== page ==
The product started out as a thought process and drawings. Getting ideas out of the designer’s minds and onto paper is a great exercise to start any conceptualisation stage and discuss features that might be needed in the product.
AgileVR came out of, the gap in the market that VR locomotion and immersion produce, by not including the user’s natural movements.
The first stage functional prototype was the next phase after conceptual drawings. To produce this, I designed a generic interface for the electronics to be fitted to the outside, so the team could use breadboards and breakout boards. The prototype was part of full body exoskeleton design, so the design had extra features which were being tested out. Hence, why this is only a works like prototype.
Mechatech at the time owned 2 FDM 3D printers, which you can find more information about here. I used these to create around 5 shin parts, varying the curvature, size and thickness for comfort. However, the prototype above was printed in nylon on a SLS printer we outsourced.
This prototype allowed us to try out all the sensors we required and the placement of which location works for accurate data extraction.
The next stage was for our electrical engineers to develop a custom prototype PCB which included all the required components and could be programmed with our custom firmware.
These PCBs were then added to an in-house printed prototype. This prototype was a looks-like prototype, so I could test the comfort, fit and material properties of the product. This is where I decided to use TPU on the FDM printer to give a flexible, tough material property to the shin and thigh plates.
The custom electronics were connected via a data communication cable. This allowed us to test the functionality of the electronics in a compact design and interconnections between the components.
The next stage was to produce parts with similar material properties to a final material and with high accuracy, to produce a working and looks like prototype.
Full SLA 3D prints outsourced by professional 3D printing bureaus were then used to produce high quality models of this prototype. Silicone moulds were produced which allow polyurethane parts to be cast.
This produce involved us pouring uncured RVT silicone over a 3D printing SLA model combined with runners and feeders for the polyurethane to be poured into at a later stage.
Once the silicone cured after 24hrs, we then had to cut the mould open to release the part and create the two halves of the mould. The 3D printed part could be reused for further mould making.
Multiple iterations of parts could now be tested for how the material reacts, forms and performs. As seen above, parts were produced on a small batch scale.
Polyurethane foam was also cast to produce the desired form and functionality. Material choice was explored at this stage, for stiffness, toughness and durability. Early stage foam padding (left) was designed but was quickly redesigned to increase surface area (right).
The next custom built electronic PCB’s were manufactured on a small scale. They were specifically designed with form as well as function for the first wearable prototype. The size was massively reduced. This board still went through 3 iterations before it was manufactured properly. Small features like hole placement for cable strain relief needed adjusting, causing an iteration.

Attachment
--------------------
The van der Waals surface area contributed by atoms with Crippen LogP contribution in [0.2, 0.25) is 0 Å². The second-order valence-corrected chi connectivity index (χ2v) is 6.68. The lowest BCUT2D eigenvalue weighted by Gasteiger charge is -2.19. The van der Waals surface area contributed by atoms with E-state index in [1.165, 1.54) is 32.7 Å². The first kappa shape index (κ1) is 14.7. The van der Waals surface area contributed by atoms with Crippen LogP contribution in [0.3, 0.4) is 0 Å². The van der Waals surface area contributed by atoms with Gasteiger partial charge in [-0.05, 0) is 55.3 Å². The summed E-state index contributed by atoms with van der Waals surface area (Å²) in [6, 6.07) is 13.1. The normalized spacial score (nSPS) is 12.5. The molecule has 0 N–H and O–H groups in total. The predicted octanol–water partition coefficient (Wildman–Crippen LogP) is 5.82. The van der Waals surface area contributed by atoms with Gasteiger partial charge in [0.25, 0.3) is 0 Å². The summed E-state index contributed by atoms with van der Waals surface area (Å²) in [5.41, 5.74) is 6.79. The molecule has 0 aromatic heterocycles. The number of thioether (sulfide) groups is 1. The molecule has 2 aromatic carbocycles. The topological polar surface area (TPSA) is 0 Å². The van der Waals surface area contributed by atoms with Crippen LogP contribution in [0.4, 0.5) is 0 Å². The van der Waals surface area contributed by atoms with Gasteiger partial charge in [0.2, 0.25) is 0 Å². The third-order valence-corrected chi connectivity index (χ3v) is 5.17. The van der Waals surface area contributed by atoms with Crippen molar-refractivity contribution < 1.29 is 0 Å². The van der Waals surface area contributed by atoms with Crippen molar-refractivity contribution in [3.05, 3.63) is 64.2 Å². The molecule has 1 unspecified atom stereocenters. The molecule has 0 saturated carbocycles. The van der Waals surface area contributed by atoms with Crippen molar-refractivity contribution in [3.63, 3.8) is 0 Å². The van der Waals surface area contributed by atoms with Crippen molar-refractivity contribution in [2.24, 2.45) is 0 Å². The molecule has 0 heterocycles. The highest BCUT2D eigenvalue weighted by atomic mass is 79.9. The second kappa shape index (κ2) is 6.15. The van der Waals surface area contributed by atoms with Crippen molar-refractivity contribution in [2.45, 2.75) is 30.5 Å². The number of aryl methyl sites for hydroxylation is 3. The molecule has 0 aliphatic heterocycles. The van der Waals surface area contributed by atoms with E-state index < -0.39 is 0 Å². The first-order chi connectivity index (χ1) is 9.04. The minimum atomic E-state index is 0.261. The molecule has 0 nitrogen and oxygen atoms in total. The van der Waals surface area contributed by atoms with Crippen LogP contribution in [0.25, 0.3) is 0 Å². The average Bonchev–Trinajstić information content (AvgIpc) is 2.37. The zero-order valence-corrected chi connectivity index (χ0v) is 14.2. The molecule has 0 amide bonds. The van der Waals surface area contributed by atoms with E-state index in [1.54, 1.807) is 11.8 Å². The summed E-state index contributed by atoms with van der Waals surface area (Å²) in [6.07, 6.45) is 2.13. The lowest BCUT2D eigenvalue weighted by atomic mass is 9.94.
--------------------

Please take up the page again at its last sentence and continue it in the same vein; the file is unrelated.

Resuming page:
A colour study was undertaken by the team, to explore the possibility of what colours AgileVR could be. We determined that including too many colours, 3 or more, was too many. Therefore, we decided to go with a 2 tone product colours scheme. Which is something you’ll see in our current product information and across our special edition products.
The first wearable prototype was manufactured in house, using the polyurethane casts and CNC machine joint body. It incorporated the custom electronics which allowed for functional testing for motion tracking.
The next Stage of AgileVR was then undertaken. After the early version was released to the public for community feedback and testing. The product went back to the engineering board. This is because I wanted to listen to the community to get the features they wanted into the product while address issue’s they had. The product was to include wireless communication and haptic feedback so the casing needed a new design while maintain the core functionality of the early product.
So, I went back to using FDM printing in house, to produce the first couple of prototype casings. I could test the fit on the thigh, while including the new shape of the casing which had more components inside it. Placement and shape of the button was explored at this stage too.
Components were purchased in to start the development of a new working prototype. This included batteries, haptic motors and metal CNC joint parts. While a new DLP resin 3D Printer was purchased for in-house resin prints for high quality parts, to test function and form.
A new looks like prototype was then produced, while waiting for more components such as the electronic boards and USB charging boards, to create a working prototype. All components could be tested for tolerance fitting and detail function because of the high accuracy of a DLP printer, something an FDM can’t provide.
New custom electronics have arrived and awaiting testing and programming to create the final working prototype, which will test function and form all in one. This will likely occur during our crowdfunding period.
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